After being on the market for just over two years, the 2019 Volkswagen Atlas Execline has made a pretty good dent in the large three-row crossover segment. One size up from the Tiguan, the Atlas was introduced as a new product to try to keep buyers in the VW family who needed a larger vehicle after the discontinuation of the Routan minivan and Touareg sport-utility.
First impressions from the Atlas at initial sight is that it’s seriously huge. It doesn’t look quite so big from a distance, rather a larger Volkswagen product, but when in close proximity its sheer size is obvious. On par with full-sized SUVs such as the Honda Pilot (reviewed here), Toyota Highlander, and Mazda CX-9, this width translates right into the interior, where there is a lot of room to move about. The interior design is standard fare Volkswagen; clean, simple, and quite functional.
The dashboard layout is similar to other VW vehicles, with an eight-inch display serving up the infotainment and navigation systems, complete with Android Auto, Apple CarPlay and MirrorLink. Below the screen is a cluster of HVAC controls including automatic climate control. A traditional gear selector is found on the console, where the ignition button is also located, which is something that takes getting used to if you come from other brands. Completing the clean look of the dash and doors is a nice warm-coloured wood inlay that adds luxurious feel to the cabin hand in hand with the beautifully crafted speaker covers for the Fender Audio system.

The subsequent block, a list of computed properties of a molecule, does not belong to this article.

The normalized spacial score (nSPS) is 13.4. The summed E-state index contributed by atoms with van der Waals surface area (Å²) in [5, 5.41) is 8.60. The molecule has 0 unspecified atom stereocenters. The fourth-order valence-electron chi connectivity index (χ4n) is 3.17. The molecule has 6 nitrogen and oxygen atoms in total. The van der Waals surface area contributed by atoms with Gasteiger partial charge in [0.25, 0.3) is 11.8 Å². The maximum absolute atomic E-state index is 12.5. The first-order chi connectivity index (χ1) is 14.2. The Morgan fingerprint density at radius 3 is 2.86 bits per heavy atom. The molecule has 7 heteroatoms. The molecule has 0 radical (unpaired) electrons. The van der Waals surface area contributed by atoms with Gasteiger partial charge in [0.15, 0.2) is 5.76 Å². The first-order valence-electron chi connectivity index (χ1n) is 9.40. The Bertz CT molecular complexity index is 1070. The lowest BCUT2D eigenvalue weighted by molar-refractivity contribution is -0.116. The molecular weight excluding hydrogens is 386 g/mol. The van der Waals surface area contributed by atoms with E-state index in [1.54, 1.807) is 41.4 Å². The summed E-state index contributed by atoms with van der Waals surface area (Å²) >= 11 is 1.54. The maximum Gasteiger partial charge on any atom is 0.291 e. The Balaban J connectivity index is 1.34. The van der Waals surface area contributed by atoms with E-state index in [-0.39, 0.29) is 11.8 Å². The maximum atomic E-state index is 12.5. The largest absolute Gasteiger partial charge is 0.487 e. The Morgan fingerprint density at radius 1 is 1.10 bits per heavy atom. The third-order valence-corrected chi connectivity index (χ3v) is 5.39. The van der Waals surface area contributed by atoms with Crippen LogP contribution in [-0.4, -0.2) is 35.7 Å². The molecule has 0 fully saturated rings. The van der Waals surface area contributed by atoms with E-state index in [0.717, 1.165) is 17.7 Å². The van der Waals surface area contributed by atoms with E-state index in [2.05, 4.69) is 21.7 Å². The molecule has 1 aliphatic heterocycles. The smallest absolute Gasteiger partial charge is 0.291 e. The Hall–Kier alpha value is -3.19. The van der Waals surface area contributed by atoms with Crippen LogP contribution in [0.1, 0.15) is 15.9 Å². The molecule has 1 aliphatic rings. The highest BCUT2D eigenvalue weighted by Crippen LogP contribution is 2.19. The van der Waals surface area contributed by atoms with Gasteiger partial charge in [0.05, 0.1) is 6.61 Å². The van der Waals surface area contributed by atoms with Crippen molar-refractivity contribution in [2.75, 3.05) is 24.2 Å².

This audio system is unique to the top-end Execline trim, which also comes along with the Volkswagen Digital Cockpit instrument cluster, which provides the driver with a customizable experience and in-cluster navigation maps. A 360-degree surround view camera system and park assist are also both included in the Execline trim, but if you tack on the R-Line appearance package on top of it, these features are sadly removed.
The base Atlas starts at $36,740 for the front-drive four-cylinder model, with the 4MOTION with six cylinders starting at $40,540. The top-trim Execline starts at an MSRP of $53,590, with the $760 R-Line package adding unique wheels and badging all around. Captain’s chairs for the second row are a $645 option and ideal if you want to use the third row all the time and don’t need to carry a seventh passenger. That comes to an as-tested total of $54,975 before fees and taxes, which is really good value for what you get, and clearly why the Atlas is such a hot seller.
The Atlas has a broad stance and boxy high roofline like a football player’s shoulder pads, and thanks to that, the second and third rows of seating are extremely spacious. The panoramic sunroof allows for even more headroom, especially for tall people climbing between the bucket seats to get to the third row. Sitting back in row-three is reasonably comfortable, not too far off from the experience of a minivan, and a bit better than a truck-based SUV provides.